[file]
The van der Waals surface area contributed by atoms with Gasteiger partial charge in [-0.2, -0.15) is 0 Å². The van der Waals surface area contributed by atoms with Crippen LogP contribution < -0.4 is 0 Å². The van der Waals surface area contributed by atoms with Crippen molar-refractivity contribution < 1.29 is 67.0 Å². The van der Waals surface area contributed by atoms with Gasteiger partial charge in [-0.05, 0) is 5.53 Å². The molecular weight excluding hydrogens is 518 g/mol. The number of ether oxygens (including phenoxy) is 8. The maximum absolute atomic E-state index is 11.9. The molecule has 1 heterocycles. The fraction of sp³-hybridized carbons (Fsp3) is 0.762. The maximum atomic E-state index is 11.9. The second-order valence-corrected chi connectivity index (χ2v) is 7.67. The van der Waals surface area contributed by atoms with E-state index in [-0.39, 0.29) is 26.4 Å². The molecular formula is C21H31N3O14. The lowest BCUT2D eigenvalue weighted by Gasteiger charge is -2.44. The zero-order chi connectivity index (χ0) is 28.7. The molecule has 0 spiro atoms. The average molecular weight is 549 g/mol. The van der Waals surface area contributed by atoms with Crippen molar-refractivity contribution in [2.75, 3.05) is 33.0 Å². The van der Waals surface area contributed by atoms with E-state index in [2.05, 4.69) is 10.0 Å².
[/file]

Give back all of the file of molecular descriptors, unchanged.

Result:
The van der Waals surface area contributed by atoms with Gasteiger partial charge in [-0.2, -0.15) is 0 Å². The van der Waals surface area contributed by atoms with Crippen LogP contribution < -0.4 is 0 Å². The van der Waals surface area contributed by atoms with Crippen molar-refractivity contribution < 1.29 is 67.0 Å². The van der Waals surface area contributed by atoms with Gasteiger partial charge in [-0.05, 0) is 5.53 Å². The molecular weight excluding hydrogens is 518 g/mol. The number of ether oxygens (including phenoxy) is 8. The maximum absolute atomic E-state index is 11.9. The molecule has 1 heterocycles. The fraction of sp³-hybridized carbons (Fsp3) is 0.762. The maximum atomic E-state index is 11.9. The second-order valence-corrected chi connectivity index (χ2v) is 7.67. The van der Waals surface area contributed by atoms with E-state index in [-0.39, 0.29) is 26.4 Å². The molecular formula is C21H31N3O14. The lowest BCUT2D eigenvalue weighted by Gasteiger charge is -2.44. The zero-order chi connectivity index (χ0) is 28.7. The molecule has 0 spiro atoms. The average molecular weight is 549 g/mol. The van der Waals surface area contributed by atoms with Crippen molar-refractivity contribution in [2.75, 3.05) is 33.0 Å². The van der Waals surface area contributed by atoms with E-state index in [2.05, 4.69) is 10.0 Å².